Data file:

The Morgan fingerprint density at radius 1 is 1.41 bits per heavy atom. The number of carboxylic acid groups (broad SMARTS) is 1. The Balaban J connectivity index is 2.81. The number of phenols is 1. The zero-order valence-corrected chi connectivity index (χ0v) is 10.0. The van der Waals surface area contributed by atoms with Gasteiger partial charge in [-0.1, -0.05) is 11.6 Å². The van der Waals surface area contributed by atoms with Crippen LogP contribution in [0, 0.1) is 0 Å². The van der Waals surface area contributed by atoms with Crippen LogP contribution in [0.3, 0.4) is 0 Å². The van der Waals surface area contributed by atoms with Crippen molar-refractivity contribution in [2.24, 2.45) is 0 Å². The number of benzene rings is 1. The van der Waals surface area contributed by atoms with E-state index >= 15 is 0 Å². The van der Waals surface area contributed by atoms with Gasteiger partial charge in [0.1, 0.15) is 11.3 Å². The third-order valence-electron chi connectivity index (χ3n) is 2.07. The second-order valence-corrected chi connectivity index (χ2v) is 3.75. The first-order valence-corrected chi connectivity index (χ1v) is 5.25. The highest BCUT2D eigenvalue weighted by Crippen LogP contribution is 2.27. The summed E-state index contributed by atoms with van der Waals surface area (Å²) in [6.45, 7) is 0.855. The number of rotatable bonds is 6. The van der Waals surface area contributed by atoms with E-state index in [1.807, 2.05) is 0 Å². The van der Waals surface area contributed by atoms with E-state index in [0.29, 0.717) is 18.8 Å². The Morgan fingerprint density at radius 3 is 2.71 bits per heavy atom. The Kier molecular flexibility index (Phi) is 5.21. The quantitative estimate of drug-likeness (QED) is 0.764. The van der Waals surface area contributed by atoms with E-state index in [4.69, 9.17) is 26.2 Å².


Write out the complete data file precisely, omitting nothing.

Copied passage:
The Morgan fingerprint density at radius 1 is 1.41 bits per heavy atom. The number of carboxylic acid groups (broad SMARTS) is 1. The Balaban J connectivity index is 2.81. The number of phenols is 1. The zero-order valence-corrected chi connectivity index (χ0v) is 10.0. The van der Waals surface area contributed by atoms with Gasteiger partial charge in [-0.1, -0.05) is 11.6 Å². The van der Waals surface area contributed by atoms with Crippen LogP contribution in [0, 0.1) is 0 Å². The van der Waals surface area contributed by atoms with Crippen LogP contribution in [0.3, 0.4) is 0 Å². The van der Waals surface area contributed by atoms with Crippen molar-refractivity contribution in [2.24, 2.45) is 0 Å². The number of benzene rings is 1. The van der Waals surface area contributed by atoms with E-state index >= 15 is 0 Å². The van der Waals surface area contributed by atoms with Gasteiger partial charge in [0.1, 0.15) is 11.3 Å². The third-order valence-electron chi connectivity index (χ3n) is 2.07. The second-order valence-corrected chi connectivity index (χ2v) is 3.75. The first-order valence-corrected chi connectivity index (χ1v) is 5.25. The highest BCUT2D eigenvalue weighted by Crippen LogP contribution is 2.27. The summed E-state index contributed by atoms with van der Waals surface area (Å²) in [6.45, 7) is 0.855. The number of rotatable bonds is 6. The van der Waals surface area contributed by atoms with E-state index in [1.807, 2.05) is 0 Å². The van der Waals surface area contributed by atoms with E-state index in [0.29, 0.717) is 18.8 Å². The Morgan fingerprint density at radius 3 is 2.71 bits per heavy atom. The Kier molecular flexibility index (Phi) is 5.21. The quantitative estimate of drug-likeness (QED) is 0.764. The van der Waals surface area contributed by atoms with E-state index in [4.69, 9.17) is 26.2 Å².